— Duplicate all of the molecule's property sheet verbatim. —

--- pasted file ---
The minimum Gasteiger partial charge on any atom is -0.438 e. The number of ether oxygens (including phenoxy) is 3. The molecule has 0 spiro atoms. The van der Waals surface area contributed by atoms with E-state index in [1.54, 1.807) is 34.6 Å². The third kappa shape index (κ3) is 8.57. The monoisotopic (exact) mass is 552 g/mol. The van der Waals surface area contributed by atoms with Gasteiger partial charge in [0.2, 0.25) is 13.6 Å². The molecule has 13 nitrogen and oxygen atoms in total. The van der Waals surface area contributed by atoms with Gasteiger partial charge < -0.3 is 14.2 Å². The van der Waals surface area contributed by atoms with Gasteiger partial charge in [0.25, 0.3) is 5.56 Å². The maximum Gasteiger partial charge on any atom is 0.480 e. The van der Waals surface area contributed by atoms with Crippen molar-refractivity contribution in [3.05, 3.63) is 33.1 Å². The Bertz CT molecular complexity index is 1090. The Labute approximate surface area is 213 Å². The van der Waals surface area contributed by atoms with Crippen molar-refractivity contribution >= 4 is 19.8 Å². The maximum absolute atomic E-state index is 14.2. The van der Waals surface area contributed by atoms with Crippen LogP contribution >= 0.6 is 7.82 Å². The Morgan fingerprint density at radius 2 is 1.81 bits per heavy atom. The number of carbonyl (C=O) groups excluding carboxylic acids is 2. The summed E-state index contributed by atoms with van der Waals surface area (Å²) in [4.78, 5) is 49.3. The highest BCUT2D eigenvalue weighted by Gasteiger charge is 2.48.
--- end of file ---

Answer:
The minimum Gasteiger partial charge on any atom is -0.438 e. The number of ether oxygens (including phenoxy) is 3. The molecule has 0 spiro atoms. The van der Waals surface area contributed by atoms with E-state index in [1.54, 1.807) is 34.6 Å². The third kappa shape index (κ3) is 8.57. The monoisotopic (exact) mass is 552 g/mol. The van der Waals surface area contributed by atoms with Gasteiger partial charge in [0.2, 0.25) is 13.6 Å². The molecule has 13 nitrogen and oxygen atoms in total. The van der Waals surface area contributed by atoms with Gasteiger partial charge < -0.3 is 14.2 Å². The van der Waals surface area contributed by atoms with Gasteiger partial charge in [0.25, 0.3) is 5.56 Å². The maximum Gasteiger partial charge on any atom is 0.480 e. The van der Waals surface area contributed by atoms with Crippen molar-refractivity contribution in [3.05, 3.63) is 33.1 Å². The Bertz CT molecular complexity index is 1090. The Labute approximate surface area is 213 Å². The van der Waals surface area contributed by atoms with Crippen molar-refractivity contribution >= 4 is 19.8 Å². The maximum absolute atomic E-state index is 14.2. The van der Waals surface area contributed by atoms with Crippen LogP contribution >= 0.6 is 7.82 Å². The Morgan fingerprint density at radius 2 is 1.81 bits per heavy atom. The number of carbonyl (C=O) groups excluding carboxylic acids is 2. The summed E-state index contributed by atoms with van der Waals surface area (Å²) in [4.78, 5) is 49.3. The highest BCUT2D eigenvalue weighted by Gasteiger charge is 2.48.